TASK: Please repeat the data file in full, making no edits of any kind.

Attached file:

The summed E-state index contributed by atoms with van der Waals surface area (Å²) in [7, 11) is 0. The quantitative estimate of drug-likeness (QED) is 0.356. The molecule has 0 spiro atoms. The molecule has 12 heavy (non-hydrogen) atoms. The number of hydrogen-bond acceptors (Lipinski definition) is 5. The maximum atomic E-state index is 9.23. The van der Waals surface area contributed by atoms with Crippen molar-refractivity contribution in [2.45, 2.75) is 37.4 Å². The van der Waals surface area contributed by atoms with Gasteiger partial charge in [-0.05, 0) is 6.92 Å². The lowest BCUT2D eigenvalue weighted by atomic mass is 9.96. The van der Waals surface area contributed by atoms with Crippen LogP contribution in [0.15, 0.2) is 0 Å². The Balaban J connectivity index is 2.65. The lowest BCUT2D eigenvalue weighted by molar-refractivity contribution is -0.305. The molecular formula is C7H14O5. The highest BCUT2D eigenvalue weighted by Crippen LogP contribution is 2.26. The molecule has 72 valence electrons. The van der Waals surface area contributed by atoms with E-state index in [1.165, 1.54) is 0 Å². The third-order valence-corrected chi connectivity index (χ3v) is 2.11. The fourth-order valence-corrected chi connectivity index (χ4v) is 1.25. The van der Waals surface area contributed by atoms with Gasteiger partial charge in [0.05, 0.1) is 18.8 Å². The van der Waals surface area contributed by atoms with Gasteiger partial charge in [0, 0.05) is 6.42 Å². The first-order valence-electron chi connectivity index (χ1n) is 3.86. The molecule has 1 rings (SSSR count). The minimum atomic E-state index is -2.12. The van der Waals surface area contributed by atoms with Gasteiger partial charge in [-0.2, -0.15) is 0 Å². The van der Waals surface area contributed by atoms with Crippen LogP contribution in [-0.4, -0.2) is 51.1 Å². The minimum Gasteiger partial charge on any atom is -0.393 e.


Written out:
The summed E-state index contributed by atoms with van der Waals surface area (Å²) in [7, 11) is 0. The quantitative estimate of drug-likeness (QED) is 0.356. The molecule has 0 spiro atoms. The molecule has 12 heavy (non-hydrogen) atoms. The number of hydrogen-bond acceptors (Lipinski definition) is 5. The maximum atomic E-state index is 9.23. The van der Waals surface area contributed by atoms with Crippen molar-refractivity contribution in [2.45, 2.75) is 37.4 Å². The van der Waals surface area contributed by atoms with Gasteiger partial charge in [-0.05, 0) is 6.92 Å². The lowest BCUT2D eigenvalue weighted by atomic mass is 9.96. The van der Waals surface area contributed by atoms with Crippen LogP contribution in [0.15, 0.2) is 0 Å². The Balaban J connectivity index is 2.65. The lowest BCUT2D eigenvalue weighted by molar-refractivity contribution is -0.305. The molecular formula is C7H14O5. The highest BCUT2D eigenvalue weighted by Crippen LogP contribution is 2.26. The molecule has 72 valence electrons. The van der Waals surface area contributed by atoms with E-state index in [1.165, 1.54) is 0 Å². The third-order valence-corrected chi connectivity index (χ3v) is 2.11. The fourth-order valence-corrected chi connectivity index (χ4v) is 1.25. The van der Waals surface area contributed by atoms with Gasteiger partial charge in [0.05, 0.1) is 18.8 Å². The van der Waals surface area contributed by atoms with Gasteiger partial charge in [0, 0.05) is 6.42 Å². The first-order valence-electron chi connectivity index (χ1n) is 3.86. The molecule has 1 rings (SSSR count). The minimum atomic E-state index is -2.12. The van der Waals surface area contributed by atoms with Gasteiger partial charge in [-0.2, -0.15) is 0 Å². The van der Waals surface area contributed by atoms with Crippen LogP contribution in [-0.4, -0.2) is 51.1 Å². The minimum Gasteiger partial charge on any atom is -0.393 e.